First, the bad news: Health insurance reform is going to make health insurance more expensive, and that expense is going to be hard to bear. When you include more people, it costs more money. On the up side, including more people should mean greater fairness and stability, and perhaps somewhat better population health. But most of the short term benefits will flow to insurers, who’ll get 50 million new customers, and, perhaps, to some mostly-urban hospitals, which won’t have so many uninsured people undermining the profitability of their expensive services. There are going to be subsidies for lower income people, which will reduce the pain somewhat, but, as of this writing, the subsides are in the form of tax credits, meaning you lay out money all year long and get it back at tax time, a schedule that’s tough if, like most of us, you are on a tight budget as it is.
Now the good news for rural America. There’s lots more money for Community Health Centers. Assuming that money stays on the table (always a big if, in Washington, where big insurers, big pharma and big medicine are banging at the refrigerator, each demanding their share of the pie), there is a chance people in rural America will get more of what they need, which is not more insurance, but more doctors, more dentists, and more of the health care that matters.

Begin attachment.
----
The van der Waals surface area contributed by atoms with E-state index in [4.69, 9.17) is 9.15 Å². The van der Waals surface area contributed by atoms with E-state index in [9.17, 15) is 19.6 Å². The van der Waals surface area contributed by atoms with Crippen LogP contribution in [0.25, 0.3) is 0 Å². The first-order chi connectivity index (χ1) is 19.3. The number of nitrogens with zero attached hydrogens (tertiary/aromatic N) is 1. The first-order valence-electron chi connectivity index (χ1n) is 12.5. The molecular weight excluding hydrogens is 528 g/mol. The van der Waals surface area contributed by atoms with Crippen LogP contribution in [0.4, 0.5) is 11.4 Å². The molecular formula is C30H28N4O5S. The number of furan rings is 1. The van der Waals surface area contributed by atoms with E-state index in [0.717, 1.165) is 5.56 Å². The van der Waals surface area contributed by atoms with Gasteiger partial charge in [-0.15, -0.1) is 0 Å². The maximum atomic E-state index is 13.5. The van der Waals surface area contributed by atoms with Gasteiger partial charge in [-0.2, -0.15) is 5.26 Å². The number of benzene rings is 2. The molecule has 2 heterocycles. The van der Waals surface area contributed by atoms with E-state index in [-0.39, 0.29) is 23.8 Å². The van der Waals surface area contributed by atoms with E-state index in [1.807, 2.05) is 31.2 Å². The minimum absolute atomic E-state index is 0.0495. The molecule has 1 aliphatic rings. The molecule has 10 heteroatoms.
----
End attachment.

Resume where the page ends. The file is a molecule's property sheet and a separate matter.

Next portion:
So health care reform will cost way too much, get lots of people access to care they don’t need, but probably will bring more services to rural areas that do need them.
Could we just skip the insurance step and build Community Health Centers for all Americans? Of course we could, but like the person with congestive heart failure who couldn’t live in Hancock County, people who think about what we actually need don’t seem to live in Washington D.C.
Michael Fine, M.D., the top ranked family physician in Rhode Island (ten years running, in Rhode Island Monthly’s Best Doctors in RI), is an author, community organizer and health policy expert. Dr. Fine is also the managing director of Health Access Rhode Island, a network of family practices that provides affordable primary care to people without insurance.